This is Mozambique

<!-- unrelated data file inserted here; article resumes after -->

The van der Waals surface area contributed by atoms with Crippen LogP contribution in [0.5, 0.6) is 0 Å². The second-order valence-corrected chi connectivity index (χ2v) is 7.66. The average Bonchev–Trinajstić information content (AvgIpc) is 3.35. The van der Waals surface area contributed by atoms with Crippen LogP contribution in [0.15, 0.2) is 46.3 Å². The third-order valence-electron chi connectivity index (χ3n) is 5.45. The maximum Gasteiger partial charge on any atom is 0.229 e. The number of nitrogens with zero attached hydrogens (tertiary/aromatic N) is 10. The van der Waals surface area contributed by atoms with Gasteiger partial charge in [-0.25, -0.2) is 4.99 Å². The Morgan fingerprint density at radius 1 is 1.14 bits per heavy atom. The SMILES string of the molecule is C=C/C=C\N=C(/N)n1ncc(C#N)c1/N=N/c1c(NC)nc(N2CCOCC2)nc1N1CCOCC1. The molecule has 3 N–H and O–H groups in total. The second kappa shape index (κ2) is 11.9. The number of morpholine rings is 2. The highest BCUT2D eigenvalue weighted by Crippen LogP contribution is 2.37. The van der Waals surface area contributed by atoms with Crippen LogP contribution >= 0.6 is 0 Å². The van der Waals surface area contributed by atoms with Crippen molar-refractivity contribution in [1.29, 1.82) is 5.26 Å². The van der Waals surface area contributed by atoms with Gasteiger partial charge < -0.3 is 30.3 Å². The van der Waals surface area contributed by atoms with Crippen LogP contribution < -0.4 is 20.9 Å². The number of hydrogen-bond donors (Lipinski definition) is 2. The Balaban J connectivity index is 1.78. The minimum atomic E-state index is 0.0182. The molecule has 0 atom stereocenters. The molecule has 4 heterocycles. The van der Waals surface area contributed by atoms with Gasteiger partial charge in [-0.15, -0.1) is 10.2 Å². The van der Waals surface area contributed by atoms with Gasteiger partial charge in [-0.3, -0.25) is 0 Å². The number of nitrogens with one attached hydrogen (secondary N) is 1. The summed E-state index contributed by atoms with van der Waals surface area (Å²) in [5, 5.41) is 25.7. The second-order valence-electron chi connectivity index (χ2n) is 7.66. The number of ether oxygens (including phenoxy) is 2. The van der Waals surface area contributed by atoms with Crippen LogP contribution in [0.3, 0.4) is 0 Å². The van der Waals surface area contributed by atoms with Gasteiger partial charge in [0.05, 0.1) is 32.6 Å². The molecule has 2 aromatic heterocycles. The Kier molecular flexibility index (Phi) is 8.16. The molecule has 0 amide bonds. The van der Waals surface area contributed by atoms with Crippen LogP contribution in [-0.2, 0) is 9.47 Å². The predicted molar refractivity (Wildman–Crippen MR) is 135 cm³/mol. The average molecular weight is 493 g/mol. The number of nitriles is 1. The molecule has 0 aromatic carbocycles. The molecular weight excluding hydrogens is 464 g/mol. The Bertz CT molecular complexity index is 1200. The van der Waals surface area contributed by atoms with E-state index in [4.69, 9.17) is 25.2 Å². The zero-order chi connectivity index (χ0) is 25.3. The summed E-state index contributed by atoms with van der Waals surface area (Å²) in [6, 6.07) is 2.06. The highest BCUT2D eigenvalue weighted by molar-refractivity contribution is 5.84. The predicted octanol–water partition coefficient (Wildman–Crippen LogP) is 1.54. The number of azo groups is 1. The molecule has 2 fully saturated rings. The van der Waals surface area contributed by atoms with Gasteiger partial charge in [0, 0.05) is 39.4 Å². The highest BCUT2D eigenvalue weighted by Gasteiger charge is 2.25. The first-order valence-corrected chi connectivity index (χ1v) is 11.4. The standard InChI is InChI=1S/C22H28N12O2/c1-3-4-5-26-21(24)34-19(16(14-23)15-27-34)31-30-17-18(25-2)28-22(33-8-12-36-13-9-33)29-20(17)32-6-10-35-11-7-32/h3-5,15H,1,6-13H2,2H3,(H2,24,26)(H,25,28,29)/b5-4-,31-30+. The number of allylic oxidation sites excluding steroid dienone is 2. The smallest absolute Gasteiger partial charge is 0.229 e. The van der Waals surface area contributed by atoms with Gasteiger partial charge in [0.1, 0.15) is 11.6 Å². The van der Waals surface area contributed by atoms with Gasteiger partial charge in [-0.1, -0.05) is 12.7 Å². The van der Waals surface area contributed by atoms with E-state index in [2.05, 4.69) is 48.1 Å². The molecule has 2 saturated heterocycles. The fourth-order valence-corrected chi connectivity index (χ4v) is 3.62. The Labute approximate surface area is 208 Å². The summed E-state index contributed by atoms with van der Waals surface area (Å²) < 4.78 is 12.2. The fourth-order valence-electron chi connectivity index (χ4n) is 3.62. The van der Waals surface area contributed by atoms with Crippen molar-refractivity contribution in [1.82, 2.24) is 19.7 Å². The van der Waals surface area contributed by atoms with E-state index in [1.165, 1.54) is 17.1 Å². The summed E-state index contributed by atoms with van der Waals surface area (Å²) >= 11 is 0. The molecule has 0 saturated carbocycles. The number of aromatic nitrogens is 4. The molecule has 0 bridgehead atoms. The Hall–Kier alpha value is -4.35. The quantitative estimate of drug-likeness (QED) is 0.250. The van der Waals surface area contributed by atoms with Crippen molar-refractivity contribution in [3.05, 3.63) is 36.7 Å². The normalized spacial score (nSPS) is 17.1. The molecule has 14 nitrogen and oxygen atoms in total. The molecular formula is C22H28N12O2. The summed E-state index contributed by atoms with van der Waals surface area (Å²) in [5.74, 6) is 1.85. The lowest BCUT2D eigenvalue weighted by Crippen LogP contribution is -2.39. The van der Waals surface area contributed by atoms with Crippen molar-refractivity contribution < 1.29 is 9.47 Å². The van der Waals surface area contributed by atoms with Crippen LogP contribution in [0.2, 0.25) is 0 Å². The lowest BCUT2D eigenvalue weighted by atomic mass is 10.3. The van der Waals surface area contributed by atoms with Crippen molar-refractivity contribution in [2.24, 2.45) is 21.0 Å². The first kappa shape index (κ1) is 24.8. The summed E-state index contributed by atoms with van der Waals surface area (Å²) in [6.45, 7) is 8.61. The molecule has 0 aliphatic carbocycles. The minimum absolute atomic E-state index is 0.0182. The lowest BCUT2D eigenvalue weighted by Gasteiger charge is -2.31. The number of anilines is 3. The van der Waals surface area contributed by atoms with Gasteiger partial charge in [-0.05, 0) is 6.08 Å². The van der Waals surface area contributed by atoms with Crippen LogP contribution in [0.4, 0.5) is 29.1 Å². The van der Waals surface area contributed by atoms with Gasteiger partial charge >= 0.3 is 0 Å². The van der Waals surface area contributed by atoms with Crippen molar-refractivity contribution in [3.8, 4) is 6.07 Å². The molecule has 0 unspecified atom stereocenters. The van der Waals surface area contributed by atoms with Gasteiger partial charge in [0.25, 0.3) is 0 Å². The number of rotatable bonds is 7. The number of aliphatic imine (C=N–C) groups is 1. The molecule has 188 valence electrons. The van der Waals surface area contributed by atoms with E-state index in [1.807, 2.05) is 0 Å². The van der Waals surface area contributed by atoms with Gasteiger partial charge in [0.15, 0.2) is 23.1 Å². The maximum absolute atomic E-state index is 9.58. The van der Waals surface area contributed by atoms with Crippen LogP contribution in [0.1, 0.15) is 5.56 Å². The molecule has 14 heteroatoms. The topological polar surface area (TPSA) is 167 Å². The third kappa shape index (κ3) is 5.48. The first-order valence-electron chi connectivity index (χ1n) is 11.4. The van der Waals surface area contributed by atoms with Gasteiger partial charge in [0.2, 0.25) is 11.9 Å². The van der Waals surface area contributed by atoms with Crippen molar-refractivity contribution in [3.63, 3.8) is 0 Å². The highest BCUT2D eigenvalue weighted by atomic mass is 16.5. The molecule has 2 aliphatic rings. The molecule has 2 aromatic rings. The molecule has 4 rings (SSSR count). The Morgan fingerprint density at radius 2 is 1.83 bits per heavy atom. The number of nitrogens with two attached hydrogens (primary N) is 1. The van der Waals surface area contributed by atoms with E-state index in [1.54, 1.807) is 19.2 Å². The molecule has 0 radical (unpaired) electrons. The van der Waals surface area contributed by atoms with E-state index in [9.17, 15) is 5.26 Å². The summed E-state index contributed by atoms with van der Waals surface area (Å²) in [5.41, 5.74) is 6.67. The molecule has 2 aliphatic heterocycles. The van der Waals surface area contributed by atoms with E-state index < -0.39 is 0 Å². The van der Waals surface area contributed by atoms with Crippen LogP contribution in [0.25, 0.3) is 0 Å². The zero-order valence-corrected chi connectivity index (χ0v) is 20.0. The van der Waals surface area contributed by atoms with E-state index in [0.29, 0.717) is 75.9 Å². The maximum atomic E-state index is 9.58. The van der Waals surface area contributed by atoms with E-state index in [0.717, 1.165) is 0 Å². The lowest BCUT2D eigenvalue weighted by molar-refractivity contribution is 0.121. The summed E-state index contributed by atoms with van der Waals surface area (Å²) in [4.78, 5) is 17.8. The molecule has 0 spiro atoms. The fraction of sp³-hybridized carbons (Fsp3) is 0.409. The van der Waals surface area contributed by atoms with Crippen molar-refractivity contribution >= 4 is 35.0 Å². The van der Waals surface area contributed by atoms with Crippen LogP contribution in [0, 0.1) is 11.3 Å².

The Bantu people migrated to Mozambique about 2,000 years ago, establishing the great Mwenemutapa Empire. They developed a series of port towns and started forging numerous trading links, especially with the Arab world. The fact that Mozambique is rich in natural resources and is connected to the island of Madagascar through the Mozambique channel has given the country an important role in the maritime economy of the Indian Ocean. After the voyage of Vasco da Gama, landing there on his way to India, the Portuguese eventually set up their first trading post in 1505 to challenge Arab domination in gold export. After over four centuries of colonial rule, nationalist groups began to form and three banned groups merged as the Frelimo (Frente de Libertaçâo de Moçambique), which led to a war of attrition to win independence. In this period, Mozambique has produced some of Africa’s most important writers and artists, who even published their own newspaper “O Brado Africano”, providing a forum for intellectuals despite colonial censorship. Mozambique received its independence from the new Portuguese government in 1975 and became the People’s Republic of Mozambique. After only two years, however, the country fell into an intense and protracted civil war that lasted until 1992 and that kept the new nation from developing a stable and diversified economy. Furthermore, aspects of the traditional Mozambican culture, such as spirituality, rites of passage, or direct criticism of leadership through poetic performance, conflicted with government efforts to reorder society along socialist lines and to define a specific national culture that would not consider the great range of cultural and linguistic diversity. Since1994, when Mozambique held its first multiparty elections, the country has remained a relatively stable presidential republic.